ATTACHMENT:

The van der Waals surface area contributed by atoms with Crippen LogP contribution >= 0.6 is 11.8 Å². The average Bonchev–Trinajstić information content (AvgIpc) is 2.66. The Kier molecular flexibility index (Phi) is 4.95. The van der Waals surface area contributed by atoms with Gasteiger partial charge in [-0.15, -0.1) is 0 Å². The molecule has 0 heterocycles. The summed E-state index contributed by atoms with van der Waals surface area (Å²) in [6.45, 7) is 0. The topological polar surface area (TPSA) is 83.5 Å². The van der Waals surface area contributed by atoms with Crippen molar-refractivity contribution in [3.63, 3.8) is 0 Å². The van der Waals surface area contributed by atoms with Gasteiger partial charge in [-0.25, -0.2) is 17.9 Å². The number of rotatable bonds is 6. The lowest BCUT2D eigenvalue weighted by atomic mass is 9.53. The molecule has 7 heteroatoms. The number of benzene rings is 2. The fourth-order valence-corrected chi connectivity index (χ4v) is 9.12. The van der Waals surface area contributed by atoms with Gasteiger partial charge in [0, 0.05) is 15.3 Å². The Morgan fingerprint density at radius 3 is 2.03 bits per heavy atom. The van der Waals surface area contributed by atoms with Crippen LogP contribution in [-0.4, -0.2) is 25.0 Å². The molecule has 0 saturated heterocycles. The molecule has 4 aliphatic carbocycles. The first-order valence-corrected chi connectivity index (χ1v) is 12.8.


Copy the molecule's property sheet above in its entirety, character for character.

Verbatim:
The van der Waals surface area contributed by atoms with Crippen LogP contribution >= 0.6 is 11.8 Å². The average Bonchev–Trinajstić information content (AvgIpc) is 2.66. The Kier molecular flexibility index (Phi) is 4.95. The van der Waals surface area contributed by atoms with Gasteiger partial charge in [-0.15, -0.1) is 0 Å². The molecule has 0 heterocycles. The summed E-state index contributed by atoms with van der Waals surface area (Å²) in [6.45, 7) is 0. The topological polar surface area (TPSA) is 83.5 Å². The van der Waals surface area contributed by atoms with Crippen molar-refractivity contribution in [3.63, 3.8) is 0 Å². The van der Waals surface area contributed by atoms with Gasteiger partial charge in [-0.25, -0.2) is 17.9 Å². The number of rotatable bonds is 6. The lowest BCUT2D eigenvalue weighted by atomic mass is 9.53. The molecule has 7 heteroatoms. The number of benzene rings is 2. The fourth-order valence-corrected chi connectivity index (χ4v) is 9.12. The van der Waals surface area contributed by atoms with Gasteiger partial charge in [0, 0.05) is 15.3 Å². The Morgan fingerprint density at radius 3 is 2.03 bits per heavy atom. The van der Waals surface area contributed by atoms with Crippen LogP contribution in [-0.4, -0.2) is 25.0 Å². The molecule has 0 saturated heterocycles. The molecule has 4 aliphatic carbocycles. The first-order valence-corrected chi connectivity index (χ1v) is 12.8.